Past Trends and Future Expectations for Joint ReplacementsWith the aging of America the number of adults having joint replacements in the United States is expected to go up. But how much has it increased in the last 10 years? And how much will it go up from there?
Finding out current rates and predicting future rates was the goal of this study. Another goal was to see how often joint replacements have to be revised or replaced. Groups of patients were analyzed based on age. Age groups included less than 45, 45 to 64, 65 to 74, 75 to 84, and 85 and older.
Total number of adults in each group living in the United States was calculated from the 2000 census. Data from the National Hospital Discharge Survey (NHDS) was used to count the number of total hip and knee replacements in the United States. Using these two figures researchers could find percentages of adults having joint replacements and revisions.
The results showed the number of total hip replacements has doubled in the last decade. Total knee replacements have tripled over the same time period. More women and more people over the age of 74 are having joint replacements than ever before. The number of revisions has increased with the overall increase in joint replacements. The relative amount has remained the same.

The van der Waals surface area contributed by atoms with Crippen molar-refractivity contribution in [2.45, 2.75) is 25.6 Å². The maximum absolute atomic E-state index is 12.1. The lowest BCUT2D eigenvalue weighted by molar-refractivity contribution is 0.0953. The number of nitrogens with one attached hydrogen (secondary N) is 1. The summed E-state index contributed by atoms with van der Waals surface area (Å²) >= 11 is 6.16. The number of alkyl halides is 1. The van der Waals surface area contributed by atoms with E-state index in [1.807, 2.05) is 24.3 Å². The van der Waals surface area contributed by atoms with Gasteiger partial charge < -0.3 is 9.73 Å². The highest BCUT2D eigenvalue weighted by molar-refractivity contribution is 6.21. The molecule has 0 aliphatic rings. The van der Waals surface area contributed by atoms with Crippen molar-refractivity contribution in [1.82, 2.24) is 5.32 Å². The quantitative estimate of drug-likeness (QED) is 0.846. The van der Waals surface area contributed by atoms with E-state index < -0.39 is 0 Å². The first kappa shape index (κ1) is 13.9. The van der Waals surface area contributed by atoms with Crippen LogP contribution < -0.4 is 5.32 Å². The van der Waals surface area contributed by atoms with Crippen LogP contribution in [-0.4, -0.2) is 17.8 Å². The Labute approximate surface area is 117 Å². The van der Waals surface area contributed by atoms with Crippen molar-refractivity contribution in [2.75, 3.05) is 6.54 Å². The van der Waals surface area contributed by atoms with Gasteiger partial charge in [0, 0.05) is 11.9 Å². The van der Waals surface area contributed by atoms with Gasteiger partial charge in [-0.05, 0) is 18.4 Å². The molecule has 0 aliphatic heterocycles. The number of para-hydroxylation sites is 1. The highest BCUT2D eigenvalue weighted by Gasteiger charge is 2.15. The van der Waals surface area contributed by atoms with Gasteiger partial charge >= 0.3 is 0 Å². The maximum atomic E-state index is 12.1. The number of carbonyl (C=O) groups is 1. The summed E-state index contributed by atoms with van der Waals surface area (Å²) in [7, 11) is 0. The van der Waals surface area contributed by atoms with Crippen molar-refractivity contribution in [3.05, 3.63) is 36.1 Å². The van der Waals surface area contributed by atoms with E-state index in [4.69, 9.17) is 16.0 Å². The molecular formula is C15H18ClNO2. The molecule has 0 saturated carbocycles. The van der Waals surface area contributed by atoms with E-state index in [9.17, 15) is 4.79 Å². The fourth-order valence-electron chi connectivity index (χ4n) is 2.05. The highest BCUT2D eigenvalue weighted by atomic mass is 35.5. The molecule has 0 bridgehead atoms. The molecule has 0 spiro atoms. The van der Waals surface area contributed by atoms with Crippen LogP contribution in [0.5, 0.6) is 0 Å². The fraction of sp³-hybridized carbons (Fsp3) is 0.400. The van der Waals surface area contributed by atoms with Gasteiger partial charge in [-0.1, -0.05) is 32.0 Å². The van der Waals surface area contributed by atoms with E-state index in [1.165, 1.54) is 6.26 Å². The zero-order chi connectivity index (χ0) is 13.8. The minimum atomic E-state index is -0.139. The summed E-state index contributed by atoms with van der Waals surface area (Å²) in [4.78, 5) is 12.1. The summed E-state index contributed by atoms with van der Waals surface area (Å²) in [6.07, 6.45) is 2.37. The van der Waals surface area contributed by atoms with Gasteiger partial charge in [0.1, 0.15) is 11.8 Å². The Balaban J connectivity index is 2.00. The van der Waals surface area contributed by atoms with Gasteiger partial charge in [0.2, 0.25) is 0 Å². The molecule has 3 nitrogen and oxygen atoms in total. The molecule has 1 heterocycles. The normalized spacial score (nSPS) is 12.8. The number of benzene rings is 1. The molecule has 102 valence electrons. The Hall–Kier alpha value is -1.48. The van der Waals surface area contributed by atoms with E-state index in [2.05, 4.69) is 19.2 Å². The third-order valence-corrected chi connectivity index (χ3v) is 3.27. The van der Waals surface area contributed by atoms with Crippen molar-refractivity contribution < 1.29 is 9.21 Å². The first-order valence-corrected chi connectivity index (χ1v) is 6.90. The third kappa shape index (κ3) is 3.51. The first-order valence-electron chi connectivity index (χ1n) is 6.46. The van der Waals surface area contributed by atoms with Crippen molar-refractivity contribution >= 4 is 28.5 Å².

As expected, the results of this study confirm the fast growth in the number of joint replacements for adults of all ages. Increases are likely explained by the increase in obesity and osteoarthritis. Past guesses about future trends were based on the same number of implants being done each year. This study shows that future numbers are expected to rise at a rapid rate.
Steven Kurtz, PhD, et al. Prevalence of Primary and Revision Total Hip and Knee Arthroplasty in the United States From 1990 Through 2002. In The Journal of Bone and Joint Surgery. July 2005. Vol. 87-A. No. 7. Pp. 1487-1497.
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